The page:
I’d never give up on a run I set out to do!
So I thought. Today, I began my weekend long run, which was a compromise of 24km, down from the 32 that my marathon training plan called for. The plan change was due to some foot pain I’d been experiencing (I’m sure you are connecting the dots here). I did everything according to my pre-run routine: I mapped my route, had a carb-laden breakfast (croissant with raspberries), drank a green tea, fussed with my exact choice of outfit, picked a podcast, and hit the pavement!
The dull ache on the top of my right foot began immeditately. I was patient with it, running slowly, and avoiding pavement as much as possible. After about 5km, I stopped. For no reason. Very unusual. I’m the type that hits a red light, and changes the route so I don’t have to stop. I kept on.
I had included a little loop-around on my route, so I covertly stashed my waterbottle behind a tree to pick up later. My pace had bottomed out. I felt weak and cautious. I stopped to avoid a muddy section briefly, rekindling the foot pain. When I returned to my cache, I found the waterbottle empty—the cap had fallen off. I looked at my watch—11km. I squinted up at the glaring sun. I suddenly felt starving. I’d never felt hungry on a run before. I thought about the concept of finishing my run without any water or fuel. That didn’t seem smart. I suddenly realised that continuing would not be doing me any good.
I did the unthinkable: I gave up on a run, and called a cab!
When To Think About Giving Up
1. You Have An Injury
From the above story, you can tell that I am a stubborn gal. I shouldn’t have gone out on this run in the first place. If you find yourself running with any pain beyond muscular discomfort, please give up on your run!
Finding it hard to know the difference? Take time to scan your body mentally while you are doing tough, normal workouts. Focus on the sensations of your feet, your calves, your thighs, hamstrings, etc while you are doing hills, tempo, or interval runs. Knowing your baseline for “discomfort” can help you later distinguish this feeling from “injury”.
Additionally, any pain that is markedly asymmetrical (that is, one foot/calf/thigh hurts much more than the other), is a warning sign of injury.
2. You Are Stopping Suddenly
If you find yourself pressing pause on that Garmin more than usual, or taking a longer time to get going after a traffic light changes, you might want to rethink the run. If you are a highly disciplined runner, you might be mentally fighting your body more than you realize—and it is starting to rebel.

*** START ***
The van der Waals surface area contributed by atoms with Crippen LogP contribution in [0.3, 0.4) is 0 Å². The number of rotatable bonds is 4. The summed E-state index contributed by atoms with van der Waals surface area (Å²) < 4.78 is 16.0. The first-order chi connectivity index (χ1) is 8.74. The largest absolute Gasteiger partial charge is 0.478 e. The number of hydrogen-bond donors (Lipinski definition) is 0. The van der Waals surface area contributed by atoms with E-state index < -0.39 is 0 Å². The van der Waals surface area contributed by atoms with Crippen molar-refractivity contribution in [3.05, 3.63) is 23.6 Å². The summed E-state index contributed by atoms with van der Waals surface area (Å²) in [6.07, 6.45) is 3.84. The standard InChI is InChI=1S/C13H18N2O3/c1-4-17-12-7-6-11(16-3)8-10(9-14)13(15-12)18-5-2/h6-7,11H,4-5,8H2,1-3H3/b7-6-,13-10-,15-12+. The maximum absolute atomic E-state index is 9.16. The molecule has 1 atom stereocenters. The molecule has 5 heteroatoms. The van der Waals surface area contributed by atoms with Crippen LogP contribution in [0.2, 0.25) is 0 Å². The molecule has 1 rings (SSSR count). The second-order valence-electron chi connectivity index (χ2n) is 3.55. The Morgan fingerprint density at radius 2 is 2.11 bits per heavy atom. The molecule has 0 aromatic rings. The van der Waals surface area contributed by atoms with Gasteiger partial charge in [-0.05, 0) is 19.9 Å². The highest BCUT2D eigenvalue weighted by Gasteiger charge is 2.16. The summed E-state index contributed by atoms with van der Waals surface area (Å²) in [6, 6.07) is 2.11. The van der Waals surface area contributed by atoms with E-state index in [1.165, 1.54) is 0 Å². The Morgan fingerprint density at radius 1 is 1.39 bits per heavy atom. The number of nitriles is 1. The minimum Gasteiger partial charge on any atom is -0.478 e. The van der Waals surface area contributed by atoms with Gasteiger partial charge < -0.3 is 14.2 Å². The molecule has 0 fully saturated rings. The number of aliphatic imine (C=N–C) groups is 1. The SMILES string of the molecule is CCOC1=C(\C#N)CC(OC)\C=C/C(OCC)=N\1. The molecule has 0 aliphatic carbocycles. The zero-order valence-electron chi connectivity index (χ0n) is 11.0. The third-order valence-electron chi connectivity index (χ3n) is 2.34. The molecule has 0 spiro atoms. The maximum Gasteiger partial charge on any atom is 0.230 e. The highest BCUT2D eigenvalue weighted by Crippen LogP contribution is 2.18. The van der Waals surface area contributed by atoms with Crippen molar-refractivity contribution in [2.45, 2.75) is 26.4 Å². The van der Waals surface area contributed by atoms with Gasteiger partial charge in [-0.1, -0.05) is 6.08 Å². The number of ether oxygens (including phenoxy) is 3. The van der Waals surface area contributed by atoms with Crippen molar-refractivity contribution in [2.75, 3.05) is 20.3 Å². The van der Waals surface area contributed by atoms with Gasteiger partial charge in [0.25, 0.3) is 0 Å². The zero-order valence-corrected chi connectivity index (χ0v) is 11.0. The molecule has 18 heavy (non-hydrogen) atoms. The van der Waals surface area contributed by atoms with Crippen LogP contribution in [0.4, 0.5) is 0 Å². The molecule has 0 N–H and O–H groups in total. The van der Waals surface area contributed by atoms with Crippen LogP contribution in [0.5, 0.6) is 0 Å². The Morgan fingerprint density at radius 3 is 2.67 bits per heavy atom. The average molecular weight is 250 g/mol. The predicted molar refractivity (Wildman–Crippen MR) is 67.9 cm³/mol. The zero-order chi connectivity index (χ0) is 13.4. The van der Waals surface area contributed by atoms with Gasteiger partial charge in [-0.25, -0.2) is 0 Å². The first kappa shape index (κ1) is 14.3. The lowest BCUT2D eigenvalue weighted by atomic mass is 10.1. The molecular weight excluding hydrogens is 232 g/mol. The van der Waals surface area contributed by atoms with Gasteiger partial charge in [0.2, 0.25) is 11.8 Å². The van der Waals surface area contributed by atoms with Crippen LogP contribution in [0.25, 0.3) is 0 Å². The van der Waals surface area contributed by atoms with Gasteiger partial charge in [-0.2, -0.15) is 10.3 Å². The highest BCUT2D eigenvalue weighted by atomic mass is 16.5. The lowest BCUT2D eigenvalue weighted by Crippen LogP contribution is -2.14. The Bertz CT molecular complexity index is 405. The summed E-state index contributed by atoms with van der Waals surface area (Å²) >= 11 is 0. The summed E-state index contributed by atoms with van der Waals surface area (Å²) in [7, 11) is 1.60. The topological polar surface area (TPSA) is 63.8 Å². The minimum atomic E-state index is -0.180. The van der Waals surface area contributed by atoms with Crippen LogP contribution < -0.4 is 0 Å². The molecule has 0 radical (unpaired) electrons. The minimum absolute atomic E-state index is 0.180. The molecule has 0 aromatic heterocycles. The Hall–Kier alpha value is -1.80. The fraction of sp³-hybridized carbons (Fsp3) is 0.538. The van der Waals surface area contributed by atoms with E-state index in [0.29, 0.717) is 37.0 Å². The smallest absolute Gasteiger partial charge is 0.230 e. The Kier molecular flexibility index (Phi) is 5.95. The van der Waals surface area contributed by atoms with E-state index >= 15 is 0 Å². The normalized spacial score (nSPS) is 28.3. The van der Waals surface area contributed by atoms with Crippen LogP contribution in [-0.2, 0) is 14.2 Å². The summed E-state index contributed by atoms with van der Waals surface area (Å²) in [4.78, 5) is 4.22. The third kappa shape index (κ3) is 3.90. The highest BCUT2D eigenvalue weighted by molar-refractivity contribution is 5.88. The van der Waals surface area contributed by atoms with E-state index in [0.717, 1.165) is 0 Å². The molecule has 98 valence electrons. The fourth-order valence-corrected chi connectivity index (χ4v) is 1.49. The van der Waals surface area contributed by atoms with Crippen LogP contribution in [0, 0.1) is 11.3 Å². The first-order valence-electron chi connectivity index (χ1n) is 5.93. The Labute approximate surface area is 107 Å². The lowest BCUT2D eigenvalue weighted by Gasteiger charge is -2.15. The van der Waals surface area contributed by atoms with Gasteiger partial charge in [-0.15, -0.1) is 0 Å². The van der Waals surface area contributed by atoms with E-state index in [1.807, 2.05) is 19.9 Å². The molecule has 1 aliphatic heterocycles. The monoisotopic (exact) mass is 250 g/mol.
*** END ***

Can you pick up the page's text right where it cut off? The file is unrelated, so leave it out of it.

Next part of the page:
Look at your stride and pace. Are you engaged enough to pay attention to your form, and be aware of traffic around you, or are you just shuffling along in a daze? Is your heart rate higher than usual for the pace you are running? These are all possible signs that your body is not in a recovered enough state to be doing a hard run again.If you continue to run in an unusually fatigued state, you are at a higher risk for injury.
Do some mental detective work. Have you upped your mileage, or completed a very hard workout in the past 48 hours? Have you eaten enough? Have you slept enough? Your criteria here will be unique, depending on the intensity of your training and experience as a runner. Think, “Will my body be better or worse off if I complete this run?” If you have a race coming up, or another hard workout in a day or two, you may want to give up and call it a day.
3. You Are Afraid
I’m no stranger to fear and anxiety about completing a long distance, but another kind of fear can crop up on a run. Maybe you’ve started late, and forgot your lights. Now you are stuck out on a dark road. Perhaps it is getting icy and cold, and you find yourself slipping. Don’t let your conviction to your training plan override your basic instincts.
When our adrenaline is going, and we get into a zone of focused training, it can be hard to think of the bigger picture beyond completing this current tempo run. Ask yourself: “What are the risks I am taking right now? Is this individual run worth those risks?” Think about the run as just one tiny component of your training as a whole. One run will not make or break it.
Sometimes, listening to your body is a challenge. But like our mental fortitude, and our physical strength, awareness is a skill that we can improve with practice and training. Stay safe and run smart out there!